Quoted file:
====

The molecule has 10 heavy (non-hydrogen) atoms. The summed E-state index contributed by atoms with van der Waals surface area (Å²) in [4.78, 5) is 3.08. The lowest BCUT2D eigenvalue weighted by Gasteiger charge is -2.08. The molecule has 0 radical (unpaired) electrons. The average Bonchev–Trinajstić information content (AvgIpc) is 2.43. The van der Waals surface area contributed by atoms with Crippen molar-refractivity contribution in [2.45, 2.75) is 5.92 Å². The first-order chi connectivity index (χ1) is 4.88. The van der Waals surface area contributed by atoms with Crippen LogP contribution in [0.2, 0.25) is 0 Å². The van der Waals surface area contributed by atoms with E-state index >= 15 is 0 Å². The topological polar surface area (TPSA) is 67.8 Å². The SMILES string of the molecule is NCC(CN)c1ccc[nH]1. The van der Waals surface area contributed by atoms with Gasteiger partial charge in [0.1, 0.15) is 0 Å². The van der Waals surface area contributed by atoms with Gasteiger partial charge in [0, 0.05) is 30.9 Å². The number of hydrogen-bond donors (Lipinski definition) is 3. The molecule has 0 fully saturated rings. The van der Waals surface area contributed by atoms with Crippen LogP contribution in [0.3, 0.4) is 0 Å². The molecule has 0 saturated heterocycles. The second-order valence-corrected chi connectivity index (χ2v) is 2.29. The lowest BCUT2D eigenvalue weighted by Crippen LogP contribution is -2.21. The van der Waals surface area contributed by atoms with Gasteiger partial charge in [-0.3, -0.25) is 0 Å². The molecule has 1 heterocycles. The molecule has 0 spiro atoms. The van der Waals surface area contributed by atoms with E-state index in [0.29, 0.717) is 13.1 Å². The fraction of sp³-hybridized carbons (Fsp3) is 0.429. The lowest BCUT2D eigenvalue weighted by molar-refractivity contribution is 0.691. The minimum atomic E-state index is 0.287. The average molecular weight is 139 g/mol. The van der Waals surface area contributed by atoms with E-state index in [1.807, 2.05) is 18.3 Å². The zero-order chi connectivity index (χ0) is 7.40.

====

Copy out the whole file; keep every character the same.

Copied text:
The molecule has 10 heavy (non-hydrogen) atoms. The summed E-state index contributed by atoms with van der Waals surface area (Å²) in [4.78, 5) is 3.08. The lowest BCUT2D eigenvalue weighted by Gasteiger charge is -2.08. The molecule has 0 radical (unpaired) electrons. The average Bonchev–Trinajstić information content (AvgIpc) is 2.43. The van der Waals surface area contributed by atoms with Crippen molar-refractivity contribution in [2.45, 2.75) is 5.92 Å². The first-order chi connectivity index (χ1) is 4.88. The van der Waals surface area contributed by atoms with Crippen LogP contribution in [0.2, 0.25) is 0 Å². The van der Waals surface area contributed by atoms with E-state index >= 15 is 0 Å². The topological polar surface area (TPSA) is 67.8 Å². The SMILES string of the molecule is NCC(CN)c1ccc[nH]1. The van der Waals surface area contributed by atoms with Gasteiger partial charge in [0.1, 0.15) is 0 Å². The van der Waals surface area contributed by atoms with Gasteiger partial charge in [0, 0.05) is 30.9 Å². The number of hydrogen-bond donors (Lipinski definition) is 3. The molecule has 0 fully saturated rings. The van der Waals surface area contributed by atoms with Crippen LogP contribution in [0.3, 0.4) is 0 Å². The molecule has 0 saturated heterocycles. The second-order valence-corrected chi connectivity index (χ2v) is 2.29. The lowest BCUT2D eigenvalue weighted by Crippen LogP contribution is -2.21. The van der Waals surface area contributed by atoms with Gasteiger partial charge in [-0.3, -0.25) is 0 Å². The molecule has 1 heterocycles. The molecule has 0 spiro atoms. The van der Waals surface area contributed by atoms with E-state index in [0.29, 0.717) is 13.1 Å². The fraction of sp³-hybridized carbons (Fsp3) is 0.429. The lowest BCUT2D eigenvalue weighted by molar-refractivity contribution is 0.691. The minimum atomic E-state index is 0.287. The average molecular weight is 139 g/mol. The van der Waals surface area contributed by atoms with E-state index in [1.807, 2.05) is 18.3 Å². The zero-order chi connectivity index (χ0) is 7.40.